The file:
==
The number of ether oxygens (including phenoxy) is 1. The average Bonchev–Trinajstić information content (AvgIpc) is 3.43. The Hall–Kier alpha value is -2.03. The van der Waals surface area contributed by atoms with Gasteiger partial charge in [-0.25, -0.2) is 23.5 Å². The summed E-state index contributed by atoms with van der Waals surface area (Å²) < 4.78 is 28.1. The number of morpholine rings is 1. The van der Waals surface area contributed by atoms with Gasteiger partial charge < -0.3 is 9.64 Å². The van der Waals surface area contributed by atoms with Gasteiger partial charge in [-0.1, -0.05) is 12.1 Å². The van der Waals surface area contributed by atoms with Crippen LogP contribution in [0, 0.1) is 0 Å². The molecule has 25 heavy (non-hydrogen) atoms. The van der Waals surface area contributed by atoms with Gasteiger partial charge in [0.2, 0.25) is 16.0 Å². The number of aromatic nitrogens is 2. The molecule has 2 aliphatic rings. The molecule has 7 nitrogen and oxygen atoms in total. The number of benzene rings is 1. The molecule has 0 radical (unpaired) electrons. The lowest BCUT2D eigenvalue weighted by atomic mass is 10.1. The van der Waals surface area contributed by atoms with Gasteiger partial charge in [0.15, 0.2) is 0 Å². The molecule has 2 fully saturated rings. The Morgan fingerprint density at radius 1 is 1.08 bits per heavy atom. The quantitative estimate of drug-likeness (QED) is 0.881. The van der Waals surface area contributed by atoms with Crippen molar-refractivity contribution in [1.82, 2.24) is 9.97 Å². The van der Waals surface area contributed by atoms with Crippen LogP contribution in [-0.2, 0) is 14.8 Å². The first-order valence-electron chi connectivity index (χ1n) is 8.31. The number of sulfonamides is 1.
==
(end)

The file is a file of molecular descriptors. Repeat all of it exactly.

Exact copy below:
The number of ether oxygens (including phenoxy) is 1. The average Bonchev–Trinajstić information content (AvgIpc) is 3.43. The Hall–Kier alpha value is -2.03. The van der Waals surface area contributed by atoms with Gasteiger partial charge in [-0.25, -0.2) is 23.5 Å². The summed E-state index contributed by atoms with van der Waals surface area (Å²) < 4.78 is 28.1. The number of morpholine rings is 1. The van der Waals surface area contributed by atoms with Gasteiger partial charge < -0.3 is 9.64 Å². The van der Waals surface area contributed by atoms with Gasteiger partial charge in [-0.1, -0.05) is 12.1 Å². The van der Waals surface area contributed by atoms with Crippen LogP contribution in [0, 0.1) is 0 Å². The molecule has 25 heavy (non-hydrogen) atoms. The van der Waals surface area contributed by atoms with Gasteiger partial charge in [0.2, 0.25) is 16.0 Å². The number of aromatic nitrogens is 2. The molecule has 2 aliphatic rings. The molecule has 7 nitrogen and oxygen atoms in total. The number of benzene rings is 1. The molecule has 0 radical (unpaired) electrons. The lowest BCUT2D eigenvalue weighted by atomic mass is 10.1. The van der Waals surface area contributed by atoms with Gasteiger partial charge in [0.15, 0.2) is 0 Å². The molecule has 2 fully saturated rings. The Morgan fingerprint density at radius 1 is 1.08 bits per heavy atom. The quantitative estimate of drug-likeness (QED) is 0.881. The van der Waals surface area contributed by atoms with Crippen molar-refractivity contribution in [1.82, 2.24) is 9.97 Å². The van der Waals surface area contributed by atoms with Crippen LogP contribution in [-0.2, 0) is 14.8 Å². The first-order valence-electron chi connectivity index (χ1n) is 8.31. The number of sulfonamides is 1.